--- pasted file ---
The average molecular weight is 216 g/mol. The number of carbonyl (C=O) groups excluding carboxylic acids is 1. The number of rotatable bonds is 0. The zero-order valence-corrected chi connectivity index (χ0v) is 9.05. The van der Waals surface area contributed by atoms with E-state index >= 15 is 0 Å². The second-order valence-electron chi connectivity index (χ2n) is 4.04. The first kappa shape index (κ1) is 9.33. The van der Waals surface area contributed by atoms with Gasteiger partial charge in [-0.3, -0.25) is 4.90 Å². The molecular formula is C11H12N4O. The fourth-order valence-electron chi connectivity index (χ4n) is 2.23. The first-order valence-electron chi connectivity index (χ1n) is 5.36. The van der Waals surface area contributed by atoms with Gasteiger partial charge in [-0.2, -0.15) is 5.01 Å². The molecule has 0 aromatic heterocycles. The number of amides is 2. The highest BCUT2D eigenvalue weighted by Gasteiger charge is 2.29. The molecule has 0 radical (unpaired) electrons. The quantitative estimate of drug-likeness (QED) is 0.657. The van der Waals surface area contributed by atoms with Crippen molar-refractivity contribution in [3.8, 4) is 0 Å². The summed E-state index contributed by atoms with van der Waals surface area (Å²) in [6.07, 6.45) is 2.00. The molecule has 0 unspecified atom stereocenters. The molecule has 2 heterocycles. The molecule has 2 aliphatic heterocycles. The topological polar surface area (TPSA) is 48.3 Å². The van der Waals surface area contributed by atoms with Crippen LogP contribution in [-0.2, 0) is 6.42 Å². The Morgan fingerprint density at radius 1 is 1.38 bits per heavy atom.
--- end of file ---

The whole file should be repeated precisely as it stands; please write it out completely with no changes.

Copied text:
The average molecular weight is 216 g/mol. The number of carbonyl (C=O) groups excluding carboxylic acids is 1. The number of rotatable bonds is 0. The zero-order valence-corrected chi connectivity index (χ0v) is 9.05. The van der Waals surface area contributed by atoms with E-state index >= 15 is 0 Å². The second-order valence-electron chi connectivity index (χ2n) is 4.04. The first kappa shape index (κ1) is 9.33. The van der Waals surface area contributed by atoms with Gasteiger partial charge in [-0.3, -0.25) is 4.90 Å². The molecular formula is C11H12N4O. The fourth-order valence-electron chi connectivity index (χ4n) is 2.23. The first-order valence-electron chi connectivity index (χ1n) is 5.36. The van der Waals surface area contributed by atoms with Gasteiger partial charge in [-0.2, -0.15) is 5.01 Å². The molecule has 0 aromatic heterocycles. The number of amides is 2. The highest BCUT2D eigenvalue weighted by Gasteiger charge is 2.29. The molecule has 0 radical (unpaired) electrons. The quantitative estimate of drug-likeness (QED) is 0.657. The van der Waals surface area contributed by atoms with Crippen molar-refractivity contribution in [3.8, 4) is 0 Å². The summed E-state index contributed by atoms with van der Waals surface area (Å²) in [6.07, 6.45) is 2.00. The molecule has 0 unspecified atom stereocenters. The molecule has 2 heterocycles. The molecule has 2 aliphatic heterocycles. The topological polar surface area (TPSA) is 48.3 Å². The van der Waals surface area contributed by atoms with Crippen LogP contribution in [-0.2, 0) is 6.42 Å². The Morgan fingerprint density at radius 1 is 1.38 bits per heavy atom.